Why buy?

There is a pretty good response given to a US oligarch (they prefer to call them billionaires, over there) in the series “BILLIONS”, when he wanted to buy an NFL franchise. “When you are allowed into the circle of NFL Franchise Owners, it means you are royalty. You are not”. Short shrift and all, it was a wake-up call for the US tycoon who thought that money can buy it all.

It apparently can’t – which is possibly one of the reasons why those who have it all, want to have just that little bit more, no matter the cost.

In England there are those who are eager to buy a PL Club, pretty much for the same reasons. It is the never-ending status booster that propels a nobody with lots of money, into  the orbit of the somebodies who have truly arrived: they are proud owners of something only a few can, and even fewer are allowed to buy.

No need to know anything about football. Money does it, they think. But oddly enough, money alone doesn’t. You can spend 4 billion, and another one billion during a given transfer window, and you find yourself not at mid-table but in 13th and soon lower.

When some faceless Americans bought Chelsea in 2022 [‘bought’ might not be the right term: Roman Abramovich’s property was basically nationalized, then passed on to one of two final bidders: one who was and is a massive Man Utd fan, and another who knows about as much about football as a monkey about ice skating], a dismal collapse began.

‘Bigly’, as the next US President would say (jailed or not): Chelsea FC’s World Ranking on March 22 was 4th. Today, after more than a year of clueless US ownership, the once proud club that was used to winning, is ranked 101st in the world. In the Continental Ranking, the Pride of London finds itself relegated to 81st, just behind ‘Swiss Giants’ Young Boys of Berne, Switzerland, and barely above CSKA Sofia of Bulgaria.

The club’s new season started with a coach who has miserably failed to win trophies with Tottenham in the past. Of their first five matches, Chelsea have managed to lose three, against Nottingham Forest, Aston Villa, and West Ham, and draw with Liverpool and AFC Bournemouth.

So, what’s going on at what used to be a top PL club for years – at least, while Roman Abramovich was the owner and Marina Granovskaya the genius who selected, bought, and sold players, supported by legal eagle and club chairman Bruce Buck. One of the new owner’s first moves was to fire everybody who had created a massive success out of a half-way defunct club for some two decades. They knew better, I guess – they thought. But looking at the stats, they know nothing.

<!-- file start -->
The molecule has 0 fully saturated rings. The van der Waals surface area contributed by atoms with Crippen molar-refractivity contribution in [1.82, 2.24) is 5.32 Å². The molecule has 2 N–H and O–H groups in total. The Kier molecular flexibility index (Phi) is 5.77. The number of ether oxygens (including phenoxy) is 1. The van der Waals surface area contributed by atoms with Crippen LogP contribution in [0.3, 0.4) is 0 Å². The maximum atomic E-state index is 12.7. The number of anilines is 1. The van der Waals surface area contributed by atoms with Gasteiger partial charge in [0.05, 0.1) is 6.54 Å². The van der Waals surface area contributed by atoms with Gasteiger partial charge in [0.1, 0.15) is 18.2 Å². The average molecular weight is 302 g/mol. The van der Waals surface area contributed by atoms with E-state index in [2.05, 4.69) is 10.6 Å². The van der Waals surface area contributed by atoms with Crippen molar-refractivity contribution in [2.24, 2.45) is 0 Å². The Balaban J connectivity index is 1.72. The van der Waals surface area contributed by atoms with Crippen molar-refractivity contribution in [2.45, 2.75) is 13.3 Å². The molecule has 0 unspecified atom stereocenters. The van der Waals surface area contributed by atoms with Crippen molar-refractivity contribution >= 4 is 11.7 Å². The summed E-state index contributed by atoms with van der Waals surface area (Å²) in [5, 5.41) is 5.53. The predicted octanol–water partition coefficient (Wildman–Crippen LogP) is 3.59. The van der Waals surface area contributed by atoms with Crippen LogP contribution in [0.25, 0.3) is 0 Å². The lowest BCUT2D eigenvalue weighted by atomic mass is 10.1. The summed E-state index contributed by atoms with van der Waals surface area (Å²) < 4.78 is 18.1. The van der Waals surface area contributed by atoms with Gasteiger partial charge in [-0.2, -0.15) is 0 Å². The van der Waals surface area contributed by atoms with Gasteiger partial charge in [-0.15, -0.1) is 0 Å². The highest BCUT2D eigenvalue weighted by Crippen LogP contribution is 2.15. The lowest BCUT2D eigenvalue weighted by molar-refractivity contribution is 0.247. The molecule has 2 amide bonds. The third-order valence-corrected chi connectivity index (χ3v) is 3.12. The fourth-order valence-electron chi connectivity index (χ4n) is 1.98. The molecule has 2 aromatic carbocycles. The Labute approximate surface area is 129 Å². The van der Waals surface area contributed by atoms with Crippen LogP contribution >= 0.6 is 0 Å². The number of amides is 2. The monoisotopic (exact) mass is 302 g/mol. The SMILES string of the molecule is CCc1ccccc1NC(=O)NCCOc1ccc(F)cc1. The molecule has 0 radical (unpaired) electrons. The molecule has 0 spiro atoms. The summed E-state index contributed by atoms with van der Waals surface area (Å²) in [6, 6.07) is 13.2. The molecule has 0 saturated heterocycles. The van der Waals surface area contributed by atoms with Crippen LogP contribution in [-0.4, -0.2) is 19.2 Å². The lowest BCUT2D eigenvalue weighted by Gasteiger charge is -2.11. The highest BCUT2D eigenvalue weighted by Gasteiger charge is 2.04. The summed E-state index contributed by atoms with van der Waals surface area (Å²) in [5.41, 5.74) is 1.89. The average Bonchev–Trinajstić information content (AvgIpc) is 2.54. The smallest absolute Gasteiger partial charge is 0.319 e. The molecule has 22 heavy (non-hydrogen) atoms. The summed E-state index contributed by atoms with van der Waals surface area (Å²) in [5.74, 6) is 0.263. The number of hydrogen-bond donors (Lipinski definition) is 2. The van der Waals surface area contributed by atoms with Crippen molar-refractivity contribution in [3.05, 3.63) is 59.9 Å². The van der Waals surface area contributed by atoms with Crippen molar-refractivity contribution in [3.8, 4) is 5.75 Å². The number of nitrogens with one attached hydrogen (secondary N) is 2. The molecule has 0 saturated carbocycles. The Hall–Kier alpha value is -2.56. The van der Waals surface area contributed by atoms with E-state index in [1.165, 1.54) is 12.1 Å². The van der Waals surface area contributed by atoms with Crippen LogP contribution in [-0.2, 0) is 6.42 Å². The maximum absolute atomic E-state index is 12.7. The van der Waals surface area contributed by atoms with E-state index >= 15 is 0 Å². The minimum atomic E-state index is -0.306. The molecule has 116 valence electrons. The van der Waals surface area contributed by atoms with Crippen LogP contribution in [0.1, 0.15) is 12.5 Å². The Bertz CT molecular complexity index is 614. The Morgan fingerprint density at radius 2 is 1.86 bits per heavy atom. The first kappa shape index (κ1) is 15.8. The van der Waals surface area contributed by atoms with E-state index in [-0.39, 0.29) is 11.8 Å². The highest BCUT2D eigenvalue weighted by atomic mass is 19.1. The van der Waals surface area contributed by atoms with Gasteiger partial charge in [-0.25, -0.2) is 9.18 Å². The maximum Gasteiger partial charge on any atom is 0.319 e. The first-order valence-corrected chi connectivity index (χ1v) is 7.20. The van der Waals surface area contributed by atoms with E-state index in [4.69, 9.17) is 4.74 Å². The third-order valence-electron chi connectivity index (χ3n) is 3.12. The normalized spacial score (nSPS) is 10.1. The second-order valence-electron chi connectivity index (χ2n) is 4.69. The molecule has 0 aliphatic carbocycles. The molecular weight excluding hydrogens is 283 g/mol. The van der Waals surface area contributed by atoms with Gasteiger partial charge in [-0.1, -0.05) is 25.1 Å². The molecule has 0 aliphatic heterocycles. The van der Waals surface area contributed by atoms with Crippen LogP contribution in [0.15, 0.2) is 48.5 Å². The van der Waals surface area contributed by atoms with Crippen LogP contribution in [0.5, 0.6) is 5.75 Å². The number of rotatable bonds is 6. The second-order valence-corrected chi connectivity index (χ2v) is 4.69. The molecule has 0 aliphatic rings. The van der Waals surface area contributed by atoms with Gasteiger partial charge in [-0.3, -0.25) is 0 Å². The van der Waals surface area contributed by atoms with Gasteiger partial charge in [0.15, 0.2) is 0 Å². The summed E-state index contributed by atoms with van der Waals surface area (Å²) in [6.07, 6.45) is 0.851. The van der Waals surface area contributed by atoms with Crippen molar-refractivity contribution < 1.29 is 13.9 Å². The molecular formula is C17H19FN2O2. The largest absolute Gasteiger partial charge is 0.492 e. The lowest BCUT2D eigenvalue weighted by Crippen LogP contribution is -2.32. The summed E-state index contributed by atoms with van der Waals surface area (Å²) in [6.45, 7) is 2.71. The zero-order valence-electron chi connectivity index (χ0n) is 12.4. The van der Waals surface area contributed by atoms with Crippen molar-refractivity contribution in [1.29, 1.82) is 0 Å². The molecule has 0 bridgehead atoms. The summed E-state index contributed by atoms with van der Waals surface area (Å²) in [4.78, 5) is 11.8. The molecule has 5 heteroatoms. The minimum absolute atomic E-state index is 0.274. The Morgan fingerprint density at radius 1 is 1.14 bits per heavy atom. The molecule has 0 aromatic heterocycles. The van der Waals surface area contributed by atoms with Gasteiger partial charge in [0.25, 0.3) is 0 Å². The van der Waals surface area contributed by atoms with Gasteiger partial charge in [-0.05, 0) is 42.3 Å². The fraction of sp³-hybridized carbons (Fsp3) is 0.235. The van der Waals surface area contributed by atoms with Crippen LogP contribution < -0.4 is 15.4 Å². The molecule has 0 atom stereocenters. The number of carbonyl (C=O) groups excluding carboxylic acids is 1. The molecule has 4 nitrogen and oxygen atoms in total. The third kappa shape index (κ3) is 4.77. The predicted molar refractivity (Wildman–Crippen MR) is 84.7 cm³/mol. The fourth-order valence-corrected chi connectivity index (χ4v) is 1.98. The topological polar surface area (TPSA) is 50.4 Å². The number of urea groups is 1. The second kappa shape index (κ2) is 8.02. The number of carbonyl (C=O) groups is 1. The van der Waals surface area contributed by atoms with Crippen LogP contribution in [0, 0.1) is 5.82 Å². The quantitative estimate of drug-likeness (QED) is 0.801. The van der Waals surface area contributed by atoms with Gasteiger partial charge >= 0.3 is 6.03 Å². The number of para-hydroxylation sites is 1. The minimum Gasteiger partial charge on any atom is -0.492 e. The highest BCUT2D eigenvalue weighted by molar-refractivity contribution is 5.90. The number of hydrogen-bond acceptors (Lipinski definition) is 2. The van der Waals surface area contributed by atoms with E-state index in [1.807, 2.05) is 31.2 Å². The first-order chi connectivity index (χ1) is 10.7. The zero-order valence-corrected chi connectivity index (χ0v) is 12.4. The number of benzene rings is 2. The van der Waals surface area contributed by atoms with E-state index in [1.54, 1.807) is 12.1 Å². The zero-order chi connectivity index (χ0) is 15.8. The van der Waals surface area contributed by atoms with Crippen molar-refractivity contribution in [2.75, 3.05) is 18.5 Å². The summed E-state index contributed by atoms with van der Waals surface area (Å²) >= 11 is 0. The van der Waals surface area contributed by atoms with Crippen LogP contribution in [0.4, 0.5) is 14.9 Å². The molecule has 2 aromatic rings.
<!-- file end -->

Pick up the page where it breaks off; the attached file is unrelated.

Money helps, no doubt. But it isn’t the key to success. Not in football, or else the Brentfords and others would have disappeared swiftly from sight. And certainly not if you have no idea what to do with it, other than showing off to your US buddies, proud of having won a dick contest. But even that the Chelsea owners didn’t win: presently, half of the Premier League clubs are owned by Americans. But speculators like the Glazers (although hated by the fans, but who at least managed to get some talented managers on board), other hedge funds operatives or privately well-endowed Americans who have revived Liverpool’s fortunes and expectations.

Meanwhile, Chelsea got rid of some of its top players and bought useless replacements who fit into the club like a fist on the eye. Gone are the Chelsea stars of last year, but why? And why, so son after acquisition, fire the coach who proved successful without doubt?

If the acquisition of Chelsea FC was to guarantee continuity and style, it failed on both accounts. The continuity was replaced by blue-eyed decisions of the daftest kind, on and off the pitch, while “style” does not appear to be an accessory that comes naturally to many of those from across the waters. You can’t buy style. All you can do is buy some expensive accessories. But not style.

So, what’s happening at Chelsea then? The fire-power of the attackers was replaced by some sad misfits, the midfield was raped of its best players and don’t even talk about the defense: it’s too dismal.

Why buy?

Why buy and cluelessly kick out quality and replace it with mediocrity (at best). Why spend a billion pounds during a transfer season or two and have nothing to show for it (other than a string of failures?). There must be a plan (over and above the “I’ve got a bigger dick than you” chip on some hedge-funded shoulders), but what is that plan?

Chelsea was not a club that needed repairs – some fine-tuning here and there, for sure. But not repairs. Tuchel didn’t need to get fired (he’s presently showing the football world what good coaching means at Bayern München, where he shopped for Kane who promptly exploded into quite amazing action), yet Chelsea fired him? Why? To replace him with Potter and then Lampard who had singularly failed at each club he had managed before (including at Chelsea)? And then to replace Lampard with Pochettino who came second with Tottenham in everything, as he did with PSG in his first season, coming behind Lille, bit managing to win the League title in the 2021/22 season.

If there is a plan at Chelsea, it is a very secret plan. It isn’t a plan that makes much sense though. But maybe the plan is not about football, not about winning on the field, not about titles and victories abroad. Maybe the plan is so secret that not even the new owners know the plan. It certainly looks like that.

James Dostoyevsky was a Washington-based author until the end of 2018, where he reported on sports politics and socio-cultural topics. He returned to Europe in 2019 and continues to follow football politics – presently with an emphasis on the Middle East, Europe and Africa.